Cost of Living in Mexico

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I’ve been reading on Facebook that some of you are quite delighted about falling gasoline prices. Plenty of Internet articles announce the same.

For a long time, gasoline in Mexico was cheaper than in the U.S. When driving north to the U.S. we would try to fill up on the southern side of the border. Those days gone! For those of you who need a little help with conversion into metric, remember that there are 3.79 liters in a gallon. That would mean that the price of a liter of the lowest octane gas (called Magna here-87 octane rating) would be 13.13 x 3.79. That comes out to 49.76 pesos. Now, we need to divide that number by the exchange rate. Today it is 13.46 (which is at a historical high). The result: a gallon of gas costs $3.70. Oh, and due in part to a nationwide monopoly, prices never come down…they always just keep going up.

That’s a little less expensive than a gallon of milk, which will run you 51 pesos at the local Walmart, or $3.79.

Keep in mind that the minimum wage here is about $6 a day, with most people making 3-5 times the minimum wage. At 5 times the minimum wage, calculated to a five day work work, that comes out at $600, or about 8000 pesos.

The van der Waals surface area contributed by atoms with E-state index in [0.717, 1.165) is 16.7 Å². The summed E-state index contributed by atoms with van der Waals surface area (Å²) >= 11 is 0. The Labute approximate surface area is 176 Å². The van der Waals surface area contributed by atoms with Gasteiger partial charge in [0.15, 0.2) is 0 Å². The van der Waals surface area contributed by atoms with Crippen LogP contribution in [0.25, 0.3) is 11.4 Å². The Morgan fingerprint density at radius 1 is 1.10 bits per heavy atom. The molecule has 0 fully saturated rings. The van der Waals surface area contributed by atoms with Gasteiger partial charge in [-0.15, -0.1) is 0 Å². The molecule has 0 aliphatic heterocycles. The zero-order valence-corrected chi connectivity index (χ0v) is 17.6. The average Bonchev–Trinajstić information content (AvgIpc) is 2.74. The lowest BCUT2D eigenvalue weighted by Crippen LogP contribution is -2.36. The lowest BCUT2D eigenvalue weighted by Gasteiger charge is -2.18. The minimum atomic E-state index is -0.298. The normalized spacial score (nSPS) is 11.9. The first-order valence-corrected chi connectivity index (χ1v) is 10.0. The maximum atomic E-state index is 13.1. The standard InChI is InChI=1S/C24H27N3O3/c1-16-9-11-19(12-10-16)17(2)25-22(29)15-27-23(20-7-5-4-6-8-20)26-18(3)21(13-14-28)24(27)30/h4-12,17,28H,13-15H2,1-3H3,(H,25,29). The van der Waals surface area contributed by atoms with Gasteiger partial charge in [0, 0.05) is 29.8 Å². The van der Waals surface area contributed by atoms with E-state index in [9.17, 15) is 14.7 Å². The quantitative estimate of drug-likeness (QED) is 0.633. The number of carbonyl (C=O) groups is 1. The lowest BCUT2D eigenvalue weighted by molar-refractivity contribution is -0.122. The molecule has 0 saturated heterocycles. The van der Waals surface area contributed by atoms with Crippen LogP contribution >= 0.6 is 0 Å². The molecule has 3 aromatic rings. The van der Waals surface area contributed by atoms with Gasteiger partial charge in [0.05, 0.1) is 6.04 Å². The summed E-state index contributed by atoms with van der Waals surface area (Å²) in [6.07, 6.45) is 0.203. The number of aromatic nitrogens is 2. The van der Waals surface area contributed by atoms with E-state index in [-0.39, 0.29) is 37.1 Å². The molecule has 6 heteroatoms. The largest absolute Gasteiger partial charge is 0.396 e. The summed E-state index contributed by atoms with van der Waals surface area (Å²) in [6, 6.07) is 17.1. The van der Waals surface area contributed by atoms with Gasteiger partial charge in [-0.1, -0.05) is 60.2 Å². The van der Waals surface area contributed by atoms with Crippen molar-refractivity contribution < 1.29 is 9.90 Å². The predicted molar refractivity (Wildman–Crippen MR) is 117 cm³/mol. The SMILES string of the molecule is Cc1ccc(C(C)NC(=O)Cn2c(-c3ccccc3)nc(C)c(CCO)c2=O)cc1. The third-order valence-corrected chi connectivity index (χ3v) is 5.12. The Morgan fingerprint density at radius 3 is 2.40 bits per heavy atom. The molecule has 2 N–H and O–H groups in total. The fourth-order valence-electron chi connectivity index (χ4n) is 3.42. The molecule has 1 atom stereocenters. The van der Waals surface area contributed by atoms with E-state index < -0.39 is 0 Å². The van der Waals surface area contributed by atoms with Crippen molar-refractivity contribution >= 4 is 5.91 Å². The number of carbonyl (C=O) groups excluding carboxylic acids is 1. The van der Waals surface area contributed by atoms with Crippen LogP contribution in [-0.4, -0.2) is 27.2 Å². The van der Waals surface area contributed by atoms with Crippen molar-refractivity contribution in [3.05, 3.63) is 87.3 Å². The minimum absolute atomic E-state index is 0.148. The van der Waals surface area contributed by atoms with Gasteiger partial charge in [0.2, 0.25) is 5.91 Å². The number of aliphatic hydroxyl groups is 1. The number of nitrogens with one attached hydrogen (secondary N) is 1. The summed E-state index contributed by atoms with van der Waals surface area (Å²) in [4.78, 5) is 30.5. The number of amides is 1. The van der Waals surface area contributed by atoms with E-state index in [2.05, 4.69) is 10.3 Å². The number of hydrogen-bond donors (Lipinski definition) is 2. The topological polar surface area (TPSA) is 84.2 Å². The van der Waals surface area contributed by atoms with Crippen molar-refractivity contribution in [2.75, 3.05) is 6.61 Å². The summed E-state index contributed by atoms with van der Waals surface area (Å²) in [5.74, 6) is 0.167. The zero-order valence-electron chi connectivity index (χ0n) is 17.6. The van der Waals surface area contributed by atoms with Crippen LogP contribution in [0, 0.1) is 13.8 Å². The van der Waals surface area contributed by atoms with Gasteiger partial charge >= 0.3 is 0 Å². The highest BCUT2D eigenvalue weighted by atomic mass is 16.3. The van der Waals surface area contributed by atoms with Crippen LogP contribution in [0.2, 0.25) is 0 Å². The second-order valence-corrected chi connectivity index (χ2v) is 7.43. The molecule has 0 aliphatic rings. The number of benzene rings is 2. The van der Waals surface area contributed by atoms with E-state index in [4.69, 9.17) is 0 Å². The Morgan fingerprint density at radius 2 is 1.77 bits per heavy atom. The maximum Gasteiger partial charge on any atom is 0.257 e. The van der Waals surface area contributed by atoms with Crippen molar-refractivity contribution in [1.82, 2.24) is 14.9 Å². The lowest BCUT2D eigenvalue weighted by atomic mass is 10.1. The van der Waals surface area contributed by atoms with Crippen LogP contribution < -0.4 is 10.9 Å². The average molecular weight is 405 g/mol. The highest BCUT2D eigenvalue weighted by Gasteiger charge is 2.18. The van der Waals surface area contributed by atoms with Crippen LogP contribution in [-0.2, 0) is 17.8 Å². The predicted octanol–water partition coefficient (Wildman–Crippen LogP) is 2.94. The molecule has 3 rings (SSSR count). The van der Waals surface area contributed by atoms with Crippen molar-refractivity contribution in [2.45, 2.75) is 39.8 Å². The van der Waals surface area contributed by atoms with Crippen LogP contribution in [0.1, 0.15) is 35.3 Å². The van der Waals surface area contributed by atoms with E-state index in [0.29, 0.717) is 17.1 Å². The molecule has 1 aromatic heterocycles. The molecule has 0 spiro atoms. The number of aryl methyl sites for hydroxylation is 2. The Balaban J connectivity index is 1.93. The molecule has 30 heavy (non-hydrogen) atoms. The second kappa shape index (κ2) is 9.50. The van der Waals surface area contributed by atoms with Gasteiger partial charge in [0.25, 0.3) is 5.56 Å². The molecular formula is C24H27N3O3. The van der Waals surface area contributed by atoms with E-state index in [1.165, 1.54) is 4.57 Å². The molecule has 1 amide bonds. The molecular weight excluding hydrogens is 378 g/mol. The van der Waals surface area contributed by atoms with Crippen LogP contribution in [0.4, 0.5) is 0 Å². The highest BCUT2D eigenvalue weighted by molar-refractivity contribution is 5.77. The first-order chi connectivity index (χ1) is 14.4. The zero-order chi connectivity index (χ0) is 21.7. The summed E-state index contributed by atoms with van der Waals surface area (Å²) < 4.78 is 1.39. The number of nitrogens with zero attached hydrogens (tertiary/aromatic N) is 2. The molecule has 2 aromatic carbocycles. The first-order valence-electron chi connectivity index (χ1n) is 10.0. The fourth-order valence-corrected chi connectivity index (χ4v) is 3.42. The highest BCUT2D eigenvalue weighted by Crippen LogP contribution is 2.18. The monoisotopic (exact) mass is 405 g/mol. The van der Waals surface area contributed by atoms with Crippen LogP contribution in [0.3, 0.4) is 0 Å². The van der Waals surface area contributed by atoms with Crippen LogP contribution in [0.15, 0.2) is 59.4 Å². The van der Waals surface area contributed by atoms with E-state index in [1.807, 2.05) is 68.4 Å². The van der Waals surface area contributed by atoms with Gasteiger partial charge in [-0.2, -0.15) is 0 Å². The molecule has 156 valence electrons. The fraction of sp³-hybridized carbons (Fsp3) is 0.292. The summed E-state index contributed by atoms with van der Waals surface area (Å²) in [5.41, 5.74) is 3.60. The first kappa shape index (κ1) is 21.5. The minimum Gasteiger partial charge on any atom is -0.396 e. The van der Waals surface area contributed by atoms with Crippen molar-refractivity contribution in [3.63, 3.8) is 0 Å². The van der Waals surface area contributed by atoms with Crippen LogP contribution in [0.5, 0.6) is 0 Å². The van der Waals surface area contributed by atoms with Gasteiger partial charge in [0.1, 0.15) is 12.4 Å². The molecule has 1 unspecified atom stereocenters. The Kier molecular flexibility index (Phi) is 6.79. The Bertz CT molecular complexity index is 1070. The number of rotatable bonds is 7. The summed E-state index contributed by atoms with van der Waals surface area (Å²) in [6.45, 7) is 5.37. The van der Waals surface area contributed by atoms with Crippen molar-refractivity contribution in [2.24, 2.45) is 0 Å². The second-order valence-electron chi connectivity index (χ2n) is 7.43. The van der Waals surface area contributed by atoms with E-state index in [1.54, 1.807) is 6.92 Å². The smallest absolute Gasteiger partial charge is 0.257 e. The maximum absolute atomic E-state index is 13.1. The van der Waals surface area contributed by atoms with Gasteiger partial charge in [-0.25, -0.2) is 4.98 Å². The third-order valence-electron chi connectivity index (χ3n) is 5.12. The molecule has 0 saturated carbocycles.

It costs the average person anywhere from $2-5 in public transportation every day. Food prices continue to rise. Another example…we bought simple, plastic benches for the church 8 years ago for 39 pesos. The price today…65 pesos, a 60% increase (in spite of the fact that official statistics has inflation here at around 4% a year).

All of this to say that often we have no idea how people live. How they get by. How they have any money left over to do anything.

Any increase in the minimum raise is connected, by law, to the additional cost that home owners pay on their mortgages. So anyone with a mortgage really doesn’t want the minimum wage to increase to much. Classic class warfare, perfected and made the law of the land.

To add a bit of irony, once again, according to Forbes, the world’s richest man is…a Mexican.

Being poor, however, in God’s economy, isn’t a bad thing. It forces us to trust, to be dependent, to pray. For much more on this topic, check out a former post HERE.



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